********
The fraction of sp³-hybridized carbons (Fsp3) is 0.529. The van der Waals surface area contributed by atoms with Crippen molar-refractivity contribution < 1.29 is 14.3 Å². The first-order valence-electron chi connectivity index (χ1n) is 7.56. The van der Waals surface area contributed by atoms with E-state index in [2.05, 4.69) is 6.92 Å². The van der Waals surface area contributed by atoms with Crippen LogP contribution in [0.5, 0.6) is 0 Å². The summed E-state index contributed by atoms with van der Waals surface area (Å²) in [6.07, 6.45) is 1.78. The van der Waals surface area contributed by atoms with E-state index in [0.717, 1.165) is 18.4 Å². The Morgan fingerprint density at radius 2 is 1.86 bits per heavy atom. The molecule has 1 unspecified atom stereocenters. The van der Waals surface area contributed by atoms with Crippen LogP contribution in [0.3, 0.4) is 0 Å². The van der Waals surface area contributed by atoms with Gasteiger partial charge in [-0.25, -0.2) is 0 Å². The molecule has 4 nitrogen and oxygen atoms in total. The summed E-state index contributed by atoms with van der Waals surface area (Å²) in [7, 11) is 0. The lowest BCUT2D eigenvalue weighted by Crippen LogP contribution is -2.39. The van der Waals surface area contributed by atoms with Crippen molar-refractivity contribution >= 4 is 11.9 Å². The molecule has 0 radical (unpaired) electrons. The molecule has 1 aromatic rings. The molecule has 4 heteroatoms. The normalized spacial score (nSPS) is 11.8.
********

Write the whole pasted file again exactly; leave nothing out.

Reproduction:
The fraction of sp³-hybridized carbons (Fsp3) is 0.529. The van der Waals surface area contributed by atoms with Crippen molar-refractivity contribution < 1.29 is 14.3 Å². The first-order valence-electron chi connectivity index (χ1n) is 7.56. The van der Waals surface area contributed by atoms with E-state index in [2.05, 4.69) is 6.92 Å². The van der Waals surface area contributed by atoms with Crippen LogP contribution in [0.5, 0.6) is 0 Å². The summed E-state index contributed by atoms with van der Waals surface area (Å²) in [6.07, 6.45) is 1.78. The van der Waals surface area contributed by atoms with E-state index in [0.717, 1.165) is 18.4 Å². The Morgan fingerprint density at radius 2 is 1.86 bits per heavy atom. The molecule has 1 unspecified atom stereocenters. The van der Waals surface area contributed by atoms with Crippen LogP contribution in [0.3, 0.4) is 0 Å². The van der Waals surface area contributed by atoms with Gasteiger partial charge in [-0.25, -0.2) is 0 Å². The molecule has 4 nitrogen and oxygen atoms in total. The summed E-state index contributed by atoms with van der Waals surface area (Å²) in [7, 11) is 0. The lowest BCUT2D eigenvalue weighted by Crippen LogP contribution is -2.39. The van der Waals surface area contributed by atoms with Crippen molar-refractivity contribution >= 4 is 11.9 Å². The molecule has 0 radical (unpaired) electrons. The molecule has 1 aromatic rings. The molecule has 4 heteroatoms. The normalized spacial score (nSPS) is 11.8.